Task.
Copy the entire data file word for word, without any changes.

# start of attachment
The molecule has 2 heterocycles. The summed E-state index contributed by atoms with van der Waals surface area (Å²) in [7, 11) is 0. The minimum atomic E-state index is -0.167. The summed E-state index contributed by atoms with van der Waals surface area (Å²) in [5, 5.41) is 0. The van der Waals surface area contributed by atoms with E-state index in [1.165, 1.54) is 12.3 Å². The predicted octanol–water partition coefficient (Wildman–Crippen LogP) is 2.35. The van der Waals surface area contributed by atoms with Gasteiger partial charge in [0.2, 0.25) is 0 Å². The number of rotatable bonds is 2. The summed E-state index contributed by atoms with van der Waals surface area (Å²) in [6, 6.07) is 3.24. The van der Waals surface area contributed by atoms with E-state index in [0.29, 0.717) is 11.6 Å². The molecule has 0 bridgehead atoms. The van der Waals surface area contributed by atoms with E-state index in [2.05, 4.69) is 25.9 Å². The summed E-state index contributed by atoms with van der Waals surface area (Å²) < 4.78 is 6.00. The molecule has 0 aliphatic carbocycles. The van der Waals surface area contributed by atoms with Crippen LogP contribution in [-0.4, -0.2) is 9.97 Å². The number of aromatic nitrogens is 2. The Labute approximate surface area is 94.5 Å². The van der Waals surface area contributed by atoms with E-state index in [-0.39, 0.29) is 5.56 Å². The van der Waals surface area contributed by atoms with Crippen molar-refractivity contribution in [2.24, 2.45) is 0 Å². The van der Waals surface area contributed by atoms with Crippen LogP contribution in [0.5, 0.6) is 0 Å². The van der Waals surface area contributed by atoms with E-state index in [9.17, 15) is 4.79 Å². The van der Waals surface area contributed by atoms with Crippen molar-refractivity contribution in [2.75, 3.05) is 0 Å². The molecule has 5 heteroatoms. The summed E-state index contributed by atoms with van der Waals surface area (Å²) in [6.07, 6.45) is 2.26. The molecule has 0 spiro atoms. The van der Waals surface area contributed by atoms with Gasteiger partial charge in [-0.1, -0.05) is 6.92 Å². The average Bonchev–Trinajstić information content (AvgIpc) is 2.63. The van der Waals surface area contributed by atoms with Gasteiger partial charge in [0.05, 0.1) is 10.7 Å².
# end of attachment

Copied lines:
The molecule has 2 heterocycles. The summed E-state index contributed by atoms with van der Waals surface area (Å²) in [7, 11) is 0. The minimum atomic E-state index is -0.167. The summed E-state index contributed by atoms with van der Waals surface area (Å²) in [5, 5.41) is 0. The van der Waals surface area contributed by atoms with E-state index in [1.165, 1.54) is 12.3 Å². The predicted octanol–water partition coefficient (Wildman–Crippen LogP) is 2.35. The van der Waals surface area contributed by atoms with Gasteiger partial charge in [0.2, 0.25) is 0 Å². The number of rotatable bonds is 2. The summed E-state index contributed by atoms with van der Waals surface area (Å²) in [6, 6.07) is 3.24. The van der Waals surface area contributed by atoms with E-state index in [0.29, 0.717) is 11.6 Å². The molecule has 0 bridgehead atoms. The van der Waals surface area contributed by atoms with E-state index in [2.05, 4.69) is 25.9 Å². The summed E-state index contributed by atoms with van der Waals surface area (Å²) < 4.78 is 6.00. The molecule has 0 aliphatic carbocycles. The van der Waals surface area contributed by atoms with Crippen LogP contribution in [-0.4, -0.2) is 9.97 Å². The number of aromatic nitrogens is 2. The Labute approximate surface area is 94.5 Å². The van der Waals surface area contributed by atoms with E-state index in [-0.39, 0.29) is 5.56 Å². The van der Waals surface area contributed by atoms with Crippen molar-refractivity contribution in [2.24, 2.45) is 0 Å². The van der Waals surface area contributed by atoms with Crippen LogP contribution in [0.5, 0.6) is 0 Å². The van der Waals surface area contributed by atoms with E-state index in [9.17, 15) is 4.79 Å². The van der Waals surface area contributed by atoms with Crippen molar-refractivity contribution in [2.75, 3.05) is 0 Å². The molecule has 5 heteroatoms. The summed E-state index contributed by atoms with van der Waals surface area (Å²) in [6.07, 6.45) is 2.26. The molecule has 0 spiro atoms. The van der Waals surface area contributed by atoms with Gasteiger partial charge in [-0.1, -0.05) is 6.92 Å². The average Bonchev–Trinajstić information content (AvgIpc) is 2.63. The van der Waals surface area contributed by atoms with Gasteiger partial charge in [0.05, 0.1) is 10.7 Å².